Headington history: Old postcards

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Former Vicarage, St Andrew’s Road

St Andrew’s House

The above postcard shows St Andrew’s House on the corner of St Andrew’s Road and Osler Road in about 1905. This was the vicarage of St Andrew’s Church from 1881 to 1977.

The postcard below, kindly supplied by Ian Garrett, shows the same view in about 1930, after telegraph poles and street-lamps came to Headington.


The picture below (left) shows the same scene at the end of 2001. It is no longer possible to photograph the house from the same angle as the old postcard in summer (right), because of the tree that has been planted on the triangle of land in front of it!

Old vicarage today

Old vicarage today in summer

Most of the early vicars of St Andrew’s were Fellows of Oxford colleges, and did not need a house in Headington, because they had curates to do most of the work for them. And in the earlier part of the nineteenth century as Thomas Henry Whorwood (Vicar from 1804 to 1835) was also Lord of the Manor of Headington from 1806 and thus owned the Manor House, a stone’s throw away from the church.

The next incumbent, Joseph Charles Pring (Vicar 1835–1876), lived with his family at 6 London Place in St Clement’s, at a convenient distant between New College, where he was on the foundation, and Headington. He was the son of the organist and composer Joseph Pring (1773–1842).

John Robinson, who had been appointed Curate of Headington by 1863, appears to have lived in St Andrew’s House, even though it was not at that time owned by the Church. He caught smallpox visiting a sick man and died on 22 November 1864. At the time of the 1871 census his widow Mary was living somewhere in Church Street (now known as St Andrew’s Road). On 2 June 1877 an advertisement for a short let of this house was advertised in Jackson's Oxford Journal:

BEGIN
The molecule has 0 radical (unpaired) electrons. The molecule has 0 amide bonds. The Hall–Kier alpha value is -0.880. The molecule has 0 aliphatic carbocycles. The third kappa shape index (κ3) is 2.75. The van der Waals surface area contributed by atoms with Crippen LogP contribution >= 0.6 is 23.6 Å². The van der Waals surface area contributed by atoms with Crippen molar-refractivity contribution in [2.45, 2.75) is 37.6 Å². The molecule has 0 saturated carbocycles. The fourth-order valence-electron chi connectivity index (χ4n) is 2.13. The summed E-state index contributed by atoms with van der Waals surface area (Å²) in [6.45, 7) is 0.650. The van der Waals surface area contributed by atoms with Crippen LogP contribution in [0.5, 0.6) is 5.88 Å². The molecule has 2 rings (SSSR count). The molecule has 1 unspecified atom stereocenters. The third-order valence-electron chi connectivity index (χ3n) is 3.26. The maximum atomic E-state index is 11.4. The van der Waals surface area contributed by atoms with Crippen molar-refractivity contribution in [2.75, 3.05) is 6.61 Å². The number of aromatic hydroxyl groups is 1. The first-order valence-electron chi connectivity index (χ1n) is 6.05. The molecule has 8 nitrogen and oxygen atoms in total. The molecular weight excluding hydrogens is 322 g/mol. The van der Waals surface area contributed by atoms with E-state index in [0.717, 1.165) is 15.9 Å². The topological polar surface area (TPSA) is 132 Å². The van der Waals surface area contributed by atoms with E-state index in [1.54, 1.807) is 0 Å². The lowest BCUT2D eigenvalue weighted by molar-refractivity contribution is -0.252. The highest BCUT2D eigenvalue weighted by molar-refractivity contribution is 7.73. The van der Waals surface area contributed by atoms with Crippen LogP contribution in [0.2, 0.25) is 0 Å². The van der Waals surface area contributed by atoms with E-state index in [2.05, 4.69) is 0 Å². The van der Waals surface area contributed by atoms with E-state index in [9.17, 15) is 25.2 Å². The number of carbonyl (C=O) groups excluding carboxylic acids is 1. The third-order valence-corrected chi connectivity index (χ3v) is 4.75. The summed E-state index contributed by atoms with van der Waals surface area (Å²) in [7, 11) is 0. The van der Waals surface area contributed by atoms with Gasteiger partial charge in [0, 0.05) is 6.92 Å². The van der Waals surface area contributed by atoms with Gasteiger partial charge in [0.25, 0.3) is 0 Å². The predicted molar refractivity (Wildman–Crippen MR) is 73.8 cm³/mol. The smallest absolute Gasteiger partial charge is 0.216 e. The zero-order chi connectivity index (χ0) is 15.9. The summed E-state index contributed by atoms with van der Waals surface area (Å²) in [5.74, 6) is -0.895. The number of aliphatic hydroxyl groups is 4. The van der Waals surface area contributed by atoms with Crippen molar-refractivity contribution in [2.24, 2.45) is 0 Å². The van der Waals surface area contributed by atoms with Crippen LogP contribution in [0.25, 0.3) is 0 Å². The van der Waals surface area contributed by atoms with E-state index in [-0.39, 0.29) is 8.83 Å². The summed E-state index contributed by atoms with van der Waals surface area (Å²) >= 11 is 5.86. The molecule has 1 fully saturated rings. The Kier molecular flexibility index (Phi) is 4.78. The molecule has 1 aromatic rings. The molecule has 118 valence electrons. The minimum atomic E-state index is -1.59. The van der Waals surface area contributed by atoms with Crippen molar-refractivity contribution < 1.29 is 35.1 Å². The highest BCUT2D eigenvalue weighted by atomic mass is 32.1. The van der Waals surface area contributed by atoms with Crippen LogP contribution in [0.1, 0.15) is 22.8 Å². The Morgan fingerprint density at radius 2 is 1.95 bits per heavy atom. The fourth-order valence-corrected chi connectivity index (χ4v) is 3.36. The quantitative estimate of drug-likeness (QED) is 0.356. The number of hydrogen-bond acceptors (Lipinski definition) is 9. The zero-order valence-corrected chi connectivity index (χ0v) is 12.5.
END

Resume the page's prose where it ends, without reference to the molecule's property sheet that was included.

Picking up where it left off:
“ST. ANDREW'S HOUSE,” Headington, from Midsummer next to Michaelmas, or for a shorter time. The House contains 2 sitting rooms on the ground floor 8 rooms on the upper stories, and the usual offices. There is about a quarter of an acre of garen ground, a two stall stable and coach-house; the hole is pleasantly situated near the Church, and opposite the “Rookery.”

By 1881 Mrs Robinson's address was specified as “St Andrew’s House: Vicarage”, so it appears it was then being rented by St Andrew's Church.

Meanwhile in 1881 Edmund Francis Guise Tyndale (Vicar of St Andrew’s Church from 1879 to 1889) is shown as living on his own in far less style in New High Street with a widowed housekeeper.

Alleyn Ward Pearson (Vicar 1876–1879) lived at the Hermitage at 69 Old High Street.

This extract from the Headington Parish Magazine for October 1881 shows that negotiations had then just been completed to purchase St Andrew’s House to be a vicarage for the Revd Tyndale: